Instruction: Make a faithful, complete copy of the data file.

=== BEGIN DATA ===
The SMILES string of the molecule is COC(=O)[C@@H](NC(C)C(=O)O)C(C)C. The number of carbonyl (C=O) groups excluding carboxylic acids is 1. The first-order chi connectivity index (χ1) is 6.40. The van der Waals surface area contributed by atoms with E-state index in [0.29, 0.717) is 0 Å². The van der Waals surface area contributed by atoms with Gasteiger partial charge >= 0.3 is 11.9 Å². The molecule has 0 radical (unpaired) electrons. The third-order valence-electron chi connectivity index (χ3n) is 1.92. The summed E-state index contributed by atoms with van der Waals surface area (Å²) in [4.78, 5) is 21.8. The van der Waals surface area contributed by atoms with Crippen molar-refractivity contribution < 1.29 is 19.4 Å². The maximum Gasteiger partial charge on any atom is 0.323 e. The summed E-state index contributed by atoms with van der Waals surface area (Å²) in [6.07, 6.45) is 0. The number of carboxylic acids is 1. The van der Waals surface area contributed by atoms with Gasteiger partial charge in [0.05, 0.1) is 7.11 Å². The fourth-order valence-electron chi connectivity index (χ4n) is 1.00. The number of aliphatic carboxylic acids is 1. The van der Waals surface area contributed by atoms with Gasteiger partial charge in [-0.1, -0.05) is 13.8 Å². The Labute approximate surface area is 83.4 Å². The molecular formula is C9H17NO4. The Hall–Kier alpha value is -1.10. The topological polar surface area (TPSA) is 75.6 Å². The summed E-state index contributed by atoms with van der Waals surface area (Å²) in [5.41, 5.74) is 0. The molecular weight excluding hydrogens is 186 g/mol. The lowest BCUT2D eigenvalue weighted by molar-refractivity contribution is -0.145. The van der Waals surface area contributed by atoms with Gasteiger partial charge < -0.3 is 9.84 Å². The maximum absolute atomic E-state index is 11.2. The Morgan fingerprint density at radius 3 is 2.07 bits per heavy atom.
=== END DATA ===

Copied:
The SMILES string of the molecule is COC(=O)[C@@H](NC(C)C(=O)O)C(C)C. The number of carbonyl (C=O) groups excluding carboxylic acids is 1. The first-order chi connectivity index (χ1) is 6.40. The van der Waals surface area contributed by atoms with E-state index in [0.29, 0.717) is 0 Å². The van der Waals surface area contributed by atoms with Gasteiger partial charge >= 0.3 is 11.9 Å². The molecule has 0 radical (unpaired) electrons. The third-order valence-electron chi connectivity index (χ3n) is 1.92. The summed E-state index contributed by atoms with van der Waals surface area (Å²) in [4.78, 5) is 21.8. The van der Waals surface area contributed by atoms with Crippen molar-refractivity contribution < 1.29 is 19.4 Å². The maximum Gasteiger partial charge on any atom is 0.323 e. The summed E-state index contributed by atoms with van der Waals surface area (Å²) in [6.07, 6.45) is 0. The number of carboxylic acids is 1. The van der Waals surface area contributed by atoms with Gasteiger partial charge in [0.05, 0.1) is 7.11 Å². The fourth-order valence-electron chi connectivity index (χ4n) is 1.00. The number of aliphatic carboxylic acids is 1. The van der Waals surface area contributed by atoms with Gasteiger partial charge in [-0.1, -0.05) is 13.8 Å². The Labute approximate surface area is 83.4 Å². The molecular formula is C9H17NO4. The Hall–Kier alpha value is -1.10. The topological polar surface area (TPSA) is 75.6 Å². The summed E-state index contributed by atoms with van der Waals surface area (Å²) in [5.41, 5.74) is 0. The molecular weight excluding hydrogens is 186 g/mol. The lowest BCUT2D eigenvalue weighted by molar-refractivity contribution is -0.145. The van der Waals surface area contributed by atoms with Gasteiger partial charge < -0.3 is 9.84 Å². The maximum absolute atomic E-state index is 11.2. The Morgan fingerprint density at radius 3 is 2.07 bits per heavy atom.